My question is, why use so many F-style clamps rather than just 3-4 parallel bar clamps that would cover the entire surface?
Probably the simplest explanation is to spread the clamping force more uniformly. Although this can be done using fewer larger clamps too, with use of clamping blocks, which appear to be in the photograph anyway.
Side note: I glued some 2-3/4" x 5-1/4" pieces together a few nights ago, and had a bit of trouble getting them to stay lined up while I tightened my K-Body style clamps on them. Would the F-style clamps have been easier to achieve a good alignment?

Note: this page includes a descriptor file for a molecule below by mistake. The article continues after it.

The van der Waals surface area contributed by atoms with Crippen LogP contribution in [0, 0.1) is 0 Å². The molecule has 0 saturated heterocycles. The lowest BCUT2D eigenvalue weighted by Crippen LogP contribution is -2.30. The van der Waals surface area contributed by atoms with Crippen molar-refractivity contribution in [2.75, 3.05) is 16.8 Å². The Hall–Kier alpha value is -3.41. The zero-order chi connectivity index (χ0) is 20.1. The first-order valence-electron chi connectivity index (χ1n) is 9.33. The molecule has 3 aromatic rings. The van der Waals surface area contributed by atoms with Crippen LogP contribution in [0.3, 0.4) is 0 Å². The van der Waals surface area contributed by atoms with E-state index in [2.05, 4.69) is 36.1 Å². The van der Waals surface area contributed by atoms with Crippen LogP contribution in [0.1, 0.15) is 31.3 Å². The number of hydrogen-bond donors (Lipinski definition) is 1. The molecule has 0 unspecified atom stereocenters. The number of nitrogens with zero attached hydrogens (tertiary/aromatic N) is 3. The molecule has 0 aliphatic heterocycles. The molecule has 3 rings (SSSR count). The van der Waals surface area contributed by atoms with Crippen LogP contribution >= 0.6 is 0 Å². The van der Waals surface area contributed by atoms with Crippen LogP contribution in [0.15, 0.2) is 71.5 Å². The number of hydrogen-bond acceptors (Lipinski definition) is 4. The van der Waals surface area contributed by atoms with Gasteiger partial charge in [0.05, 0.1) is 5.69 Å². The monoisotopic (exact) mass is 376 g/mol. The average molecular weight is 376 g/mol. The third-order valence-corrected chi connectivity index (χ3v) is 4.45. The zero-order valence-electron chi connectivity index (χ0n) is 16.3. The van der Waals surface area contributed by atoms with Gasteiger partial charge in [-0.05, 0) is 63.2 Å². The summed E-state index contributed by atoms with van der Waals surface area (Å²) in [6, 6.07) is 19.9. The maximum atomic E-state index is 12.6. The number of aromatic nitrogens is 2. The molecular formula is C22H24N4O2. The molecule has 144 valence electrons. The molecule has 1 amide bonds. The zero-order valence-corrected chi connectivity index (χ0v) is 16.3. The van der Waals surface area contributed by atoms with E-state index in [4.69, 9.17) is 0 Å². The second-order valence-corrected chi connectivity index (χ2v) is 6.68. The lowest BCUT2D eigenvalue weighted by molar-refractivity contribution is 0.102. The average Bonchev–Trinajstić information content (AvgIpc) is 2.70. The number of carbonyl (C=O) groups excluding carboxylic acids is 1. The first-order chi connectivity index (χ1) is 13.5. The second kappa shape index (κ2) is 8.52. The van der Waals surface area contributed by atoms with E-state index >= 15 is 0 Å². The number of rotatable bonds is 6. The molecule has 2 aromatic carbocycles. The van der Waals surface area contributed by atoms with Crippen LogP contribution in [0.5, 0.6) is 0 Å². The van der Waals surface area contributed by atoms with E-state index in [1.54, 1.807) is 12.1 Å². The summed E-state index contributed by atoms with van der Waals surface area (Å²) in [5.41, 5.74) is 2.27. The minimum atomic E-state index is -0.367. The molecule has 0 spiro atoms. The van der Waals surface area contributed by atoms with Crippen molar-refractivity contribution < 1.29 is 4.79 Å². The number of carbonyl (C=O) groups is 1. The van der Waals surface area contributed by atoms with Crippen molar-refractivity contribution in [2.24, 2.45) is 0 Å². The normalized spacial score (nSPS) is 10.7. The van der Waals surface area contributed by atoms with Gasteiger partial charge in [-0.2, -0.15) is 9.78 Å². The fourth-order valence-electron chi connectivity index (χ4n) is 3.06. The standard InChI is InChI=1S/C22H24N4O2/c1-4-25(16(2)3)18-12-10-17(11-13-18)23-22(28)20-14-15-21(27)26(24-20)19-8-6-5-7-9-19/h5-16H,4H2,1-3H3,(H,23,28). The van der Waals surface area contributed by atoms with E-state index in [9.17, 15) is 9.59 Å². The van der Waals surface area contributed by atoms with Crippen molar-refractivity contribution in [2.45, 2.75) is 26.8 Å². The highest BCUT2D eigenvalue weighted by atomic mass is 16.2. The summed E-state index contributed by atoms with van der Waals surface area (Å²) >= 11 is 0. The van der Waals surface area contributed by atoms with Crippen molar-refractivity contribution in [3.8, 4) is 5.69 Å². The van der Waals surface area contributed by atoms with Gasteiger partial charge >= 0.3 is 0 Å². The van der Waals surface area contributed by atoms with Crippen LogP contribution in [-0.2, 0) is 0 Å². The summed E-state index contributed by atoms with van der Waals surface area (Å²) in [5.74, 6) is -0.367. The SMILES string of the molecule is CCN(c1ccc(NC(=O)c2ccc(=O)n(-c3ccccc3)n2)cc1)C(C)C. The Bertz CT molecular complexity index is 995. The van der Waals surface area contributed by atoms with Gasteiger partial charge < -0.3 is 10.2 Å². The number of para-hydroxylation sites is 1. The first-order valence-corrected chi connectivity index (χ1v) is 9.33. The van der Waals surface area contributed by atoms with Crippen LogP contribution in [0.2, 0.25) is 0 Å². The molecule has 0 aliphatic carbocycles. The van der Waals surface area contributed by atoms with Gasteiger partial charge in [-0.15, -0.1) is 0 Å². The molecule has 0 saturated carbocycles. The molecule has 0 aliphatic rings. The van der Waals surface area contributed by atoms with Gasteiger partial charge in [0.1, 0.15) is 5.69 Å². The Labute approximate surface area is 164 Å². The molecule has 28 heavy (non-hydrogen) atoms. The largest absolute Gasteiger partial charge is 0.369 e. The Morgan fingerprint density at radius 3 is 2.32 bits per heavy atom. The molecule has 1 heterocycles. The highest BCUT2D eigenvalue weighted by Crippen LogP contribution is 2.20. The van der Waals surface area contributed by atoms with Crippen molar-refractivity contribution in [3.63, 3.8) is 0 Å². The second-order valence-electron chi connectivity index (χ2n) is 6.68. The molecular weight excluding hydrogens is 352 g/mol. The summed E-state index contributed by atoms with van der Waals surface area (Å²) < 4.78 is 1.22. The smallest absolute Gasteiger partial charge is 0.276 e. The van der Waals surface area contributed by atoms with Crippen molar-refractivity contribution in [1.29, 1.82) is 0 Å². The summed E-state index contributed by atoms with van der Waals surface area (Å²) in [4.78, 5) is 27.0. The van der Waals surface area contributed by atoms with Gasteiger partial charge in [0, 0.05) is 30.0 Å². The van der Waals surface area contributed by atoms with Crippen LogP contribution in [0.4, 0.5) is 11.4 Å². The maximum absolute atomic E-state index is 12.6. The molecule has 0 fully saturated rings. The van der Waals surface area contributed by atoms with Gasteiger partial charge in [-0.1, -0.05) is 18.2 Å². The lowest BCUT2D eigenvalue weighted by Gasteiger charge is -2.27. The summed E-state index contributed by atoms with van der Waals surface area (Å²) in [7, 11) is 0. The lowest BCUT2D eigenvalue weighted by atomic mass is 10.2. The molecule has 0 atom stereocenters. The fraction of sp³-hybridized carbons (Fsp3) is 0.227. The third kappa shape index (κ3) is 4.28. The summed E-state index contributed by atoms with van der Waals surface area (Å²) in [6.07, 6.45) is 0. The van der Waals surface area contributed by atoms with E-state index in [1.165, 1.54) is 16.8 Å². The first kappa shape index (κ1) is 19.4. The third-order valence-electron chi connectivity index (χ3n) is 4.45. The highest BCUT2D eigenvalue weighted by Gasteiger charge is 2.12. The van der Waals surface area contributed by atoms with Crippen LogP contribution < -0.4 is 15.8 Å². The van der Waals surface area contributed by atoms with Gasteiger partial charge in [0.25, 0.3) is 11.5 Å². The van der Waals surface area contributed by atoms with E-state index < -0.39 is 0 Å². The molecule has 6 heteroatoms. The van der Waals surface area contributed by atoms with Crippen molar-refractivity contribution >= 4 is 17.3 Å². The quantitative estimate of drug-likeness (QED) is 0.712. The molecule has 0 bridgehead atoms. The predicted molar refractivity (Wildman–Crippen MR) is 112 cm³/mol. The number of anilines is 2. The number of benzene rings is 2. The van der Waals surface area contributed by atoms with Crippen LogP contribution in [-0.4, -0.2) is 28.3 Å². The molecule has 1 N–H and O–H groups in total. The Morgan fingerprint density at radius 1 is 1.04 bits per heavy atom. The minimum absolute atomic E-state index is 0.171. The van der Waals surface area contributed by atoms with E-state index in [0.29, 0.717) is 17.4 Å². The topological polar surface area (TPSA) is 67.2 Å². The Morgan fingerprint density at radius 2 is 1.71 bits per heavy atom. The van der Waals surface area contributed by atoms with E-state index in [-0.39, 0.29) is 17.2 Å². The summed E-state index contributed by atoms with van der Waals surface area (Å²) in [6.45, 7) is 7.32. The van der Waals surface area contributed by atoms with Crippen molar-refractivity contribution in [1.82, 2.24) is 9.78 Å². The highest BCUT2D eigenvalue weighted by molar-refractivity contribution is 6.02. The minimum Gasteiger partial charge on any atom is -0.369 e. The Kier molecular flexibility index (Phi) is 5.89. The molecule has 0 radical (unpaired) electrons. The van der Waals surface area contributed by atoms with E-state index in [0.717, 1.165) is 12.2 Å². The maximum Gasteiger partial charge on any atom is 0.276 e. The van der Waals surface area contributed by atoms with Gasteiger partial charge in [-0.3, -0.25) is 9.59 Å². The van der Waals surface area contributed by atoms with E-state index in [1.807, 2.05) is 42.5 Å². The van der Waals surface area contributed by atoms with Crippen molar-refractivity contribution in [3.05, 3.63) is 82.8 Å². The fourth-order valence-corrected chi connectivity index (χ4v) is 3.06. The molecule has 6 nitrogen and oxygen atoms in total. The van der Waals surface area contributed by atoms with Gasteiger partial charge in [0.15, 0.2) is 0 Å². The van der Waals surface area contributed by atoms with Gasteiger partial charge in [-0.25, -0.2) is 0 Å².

With conventional clamps of any kind keeping alignment can be tricky because so many woodworking glues lubricate the joint surfaces so well. Really it's not a matter of what clamp to use that prevents the problem but a clamping process or procedure that'll counteract it, or modifying the joint to maintain its own alignment: more traditional options including dowels and a long floating tenon (spline), and more recently biscuits.
Another option is to use cauls of some kind to physically hold the glue-up firmly flat, basically by clamping downwards across the boards as well as across the main clamping axis:
One final option that isn't as commonly seen it to build a clamping apparatus of some kind — a jig or clamping frame — that includes within it in some means to hold the glue-up flat, as in this example: